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Analyzing Network Characteristics Using JavaScript And The DOM, Part 1

As Web developers, we have an affinity for developing with JavaScript. Whatever the language used in the back end, JavaScript and the browser are the primary language-platform combination available at the user’s end. It has many uses, ranging from silly to experience-enhancing.

(Image: Viktor Hertz2)

In this article, we’ll look at some methods of manipulating JavaScript to determine various network characteristics from within the browser — characteristics that were previously available only to applications that directly interface with the operating system. Much of this was discovered while building the Boomerang3 project to measure real user performance.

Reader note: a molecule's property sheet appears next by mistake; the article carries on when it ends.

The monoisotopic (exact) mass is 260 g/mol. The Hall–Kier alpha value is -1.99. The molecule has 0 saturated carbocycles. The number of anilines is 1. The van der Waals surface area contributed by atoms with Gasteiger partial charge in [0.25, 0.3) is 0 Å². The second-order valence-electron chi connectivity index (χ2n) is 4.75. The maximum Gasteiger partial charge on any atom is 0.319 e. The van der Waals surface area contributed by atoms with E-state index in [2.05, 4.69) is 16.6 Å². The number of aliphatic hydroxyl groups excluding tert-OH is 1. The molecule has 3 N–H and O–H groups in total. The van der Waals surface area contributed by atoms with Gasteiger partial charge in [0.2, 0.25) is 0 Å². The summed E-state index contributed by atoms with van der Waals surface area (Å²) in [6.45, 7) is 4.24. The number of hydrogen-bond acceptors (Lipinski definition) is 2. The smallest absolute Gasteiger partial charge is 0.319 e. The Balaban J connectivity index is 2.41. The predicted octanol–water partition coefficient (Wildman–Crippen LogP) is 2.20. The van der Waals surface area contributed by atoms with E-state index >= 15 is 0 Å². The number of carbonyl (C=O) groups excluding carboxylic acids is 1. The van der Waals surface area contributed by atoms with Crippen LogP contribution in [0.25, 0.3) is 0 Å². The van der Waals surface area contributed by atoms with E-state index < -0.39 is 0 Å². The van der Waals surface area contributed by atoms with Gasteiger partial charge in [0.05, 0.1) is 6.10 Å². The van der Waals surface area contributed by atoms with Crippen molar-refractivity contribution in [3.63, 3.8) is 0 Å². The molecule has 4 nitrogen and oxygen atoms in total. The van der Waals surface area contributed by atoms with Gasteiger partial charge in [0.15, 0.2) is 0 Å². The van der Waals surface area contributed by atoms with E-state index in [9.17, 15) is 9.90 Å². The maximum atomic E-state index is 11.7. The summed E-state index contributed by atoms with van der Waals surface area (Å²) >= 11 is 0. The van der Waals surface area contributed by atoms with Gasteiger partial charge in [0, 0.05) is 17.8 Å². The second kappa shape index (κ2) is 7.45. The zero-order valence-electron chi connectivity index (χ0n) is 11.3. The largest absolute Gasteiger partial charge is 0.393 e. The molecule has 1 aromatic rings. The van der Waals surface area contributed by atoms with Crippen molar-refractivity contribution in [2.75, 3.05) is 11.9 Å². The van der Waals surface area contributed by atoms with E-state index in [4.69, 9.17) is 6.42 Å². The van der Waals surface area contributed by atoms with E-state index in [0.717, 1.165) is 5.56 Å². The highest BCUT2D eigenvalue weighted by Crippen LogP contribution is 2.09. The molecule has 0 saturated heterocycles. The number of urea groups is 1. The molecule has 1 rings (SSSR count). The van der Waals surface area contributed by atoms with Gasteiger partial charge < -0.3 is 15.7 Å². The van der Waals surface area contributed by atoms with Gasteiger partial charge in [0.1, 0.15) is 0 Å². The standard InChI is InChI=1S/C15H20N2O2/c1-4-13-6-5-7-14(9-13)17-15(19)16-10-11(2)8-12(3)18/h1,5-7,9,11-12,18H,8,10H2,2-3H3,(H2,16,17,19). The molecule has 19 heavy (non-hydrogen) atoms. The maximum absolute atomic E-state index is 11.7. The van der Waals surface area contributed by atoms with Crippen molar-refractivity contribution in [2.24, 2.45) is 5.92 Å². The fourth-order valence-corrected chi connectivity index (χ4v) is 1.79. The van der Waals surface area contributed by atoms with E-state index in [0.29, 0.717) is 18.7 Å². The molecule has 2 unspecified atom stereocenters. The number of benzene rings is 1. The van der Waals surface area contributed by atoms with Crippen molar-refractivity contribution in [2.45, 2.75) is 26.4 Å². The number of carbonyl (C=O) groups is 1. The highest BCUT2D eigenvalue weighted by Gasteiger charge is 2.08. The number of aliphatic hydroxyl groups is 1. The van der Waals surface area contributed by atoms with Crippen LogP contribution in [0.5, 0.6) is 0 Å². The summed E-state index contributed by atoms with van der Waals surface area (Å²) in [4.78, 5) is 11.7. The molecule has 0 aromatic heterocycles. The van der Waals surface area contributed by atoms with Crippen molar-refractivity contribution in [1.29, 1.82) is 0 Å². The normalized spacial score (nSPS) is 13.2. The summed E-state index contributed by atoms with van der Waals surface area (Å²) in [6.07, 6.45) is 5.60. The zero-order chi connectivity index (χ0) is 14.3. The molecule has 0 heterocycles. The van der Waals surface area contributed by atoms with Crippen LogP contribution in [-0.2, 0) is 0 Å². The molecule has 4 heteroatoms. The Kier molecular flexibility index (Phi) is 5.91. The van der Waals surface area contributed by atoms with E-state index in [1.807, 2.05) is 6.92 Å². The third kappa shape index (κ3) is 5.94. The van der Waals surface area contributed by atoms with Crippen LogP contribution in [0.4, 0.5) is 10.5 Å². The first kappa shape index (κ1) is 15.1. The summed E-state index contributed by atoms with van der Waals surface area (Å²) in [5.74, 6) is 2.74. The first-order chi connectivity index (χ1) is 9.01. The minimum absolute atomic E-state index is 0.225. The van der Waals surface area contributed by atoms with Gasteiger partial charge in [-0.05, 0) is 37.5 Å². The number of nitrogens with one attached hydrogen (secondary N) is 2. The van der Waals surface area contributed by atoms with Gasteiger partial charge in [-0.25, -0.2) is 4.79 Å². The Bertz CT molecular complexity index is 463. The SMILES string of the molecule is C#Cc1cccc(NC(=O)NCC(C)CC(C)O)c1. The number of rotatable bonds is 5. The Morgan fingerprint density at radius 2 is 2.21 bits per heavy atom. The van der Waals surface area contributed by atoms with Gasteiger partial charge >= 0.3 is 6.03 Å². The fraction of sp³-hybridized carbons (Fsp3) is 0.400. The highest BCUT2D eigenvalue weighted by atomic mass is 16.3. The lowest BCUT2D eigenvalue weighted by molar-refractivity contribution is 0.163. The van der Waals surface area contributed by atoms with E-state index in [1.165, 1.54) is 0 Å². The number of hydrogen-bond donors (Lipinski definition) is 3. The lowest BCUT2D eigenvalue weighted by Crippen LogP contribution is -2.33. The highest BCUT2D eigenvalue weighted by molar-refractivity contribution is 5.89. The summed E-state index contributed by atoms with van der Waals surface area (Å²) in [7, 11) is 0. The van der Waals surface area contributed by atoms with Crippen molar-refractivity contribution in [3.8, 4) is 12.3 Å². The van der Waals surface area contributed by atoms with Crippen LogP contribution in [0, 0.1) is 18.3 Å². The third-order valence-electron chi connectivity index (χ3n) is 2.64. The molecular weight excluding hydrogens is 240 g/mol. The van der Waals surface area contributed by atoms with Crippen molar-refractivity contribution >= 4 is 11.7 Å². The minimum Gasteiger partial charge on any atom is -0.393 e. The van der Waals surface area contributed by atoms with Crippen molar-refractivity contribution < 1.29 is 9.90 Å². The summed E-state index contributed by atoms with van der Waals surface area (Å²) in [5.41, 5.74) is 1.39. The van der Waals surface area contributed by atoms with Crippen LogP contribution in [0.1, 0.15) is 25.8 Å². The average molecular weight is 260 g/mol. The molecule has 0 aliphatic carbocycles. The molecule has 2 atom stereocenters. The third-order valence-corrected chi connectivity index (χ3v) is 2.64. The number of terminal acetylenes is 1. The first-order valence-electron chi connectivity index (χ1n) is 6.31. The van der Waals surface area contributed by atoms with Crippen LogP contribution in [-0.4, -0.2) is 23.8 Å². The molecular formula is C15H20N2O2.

Further Reading on SmashingMag: Link

What’s In A Network Anyway? Link

The network has many layers, but the Web developers among us care most about HTTP, which runs over TCP7 and IP8 (otherwise known jointly as the Internet protocol suite9). Several layers are below that, but for the most part, whether it runs on copper, fiber or homing10 pigeons11 does not affect the layers or the characteristics that we care about.

Network Latency Link

Network latency is typically the time it takes to send a signal across the network and get a response. It’s also often called roundtrip time or ping time because it’s the time reported by the ping command. While this is interesting to network engineers who are diagnosing network problems, Web developers care more about the time it takes to make an HTTP request and get a response. Therefore, we’ll define HTTP latency as the time it takes to make the smallest HTTP request possible, and to get a response with insignificant server-processing time (i.e. the only thing the server does is send a response).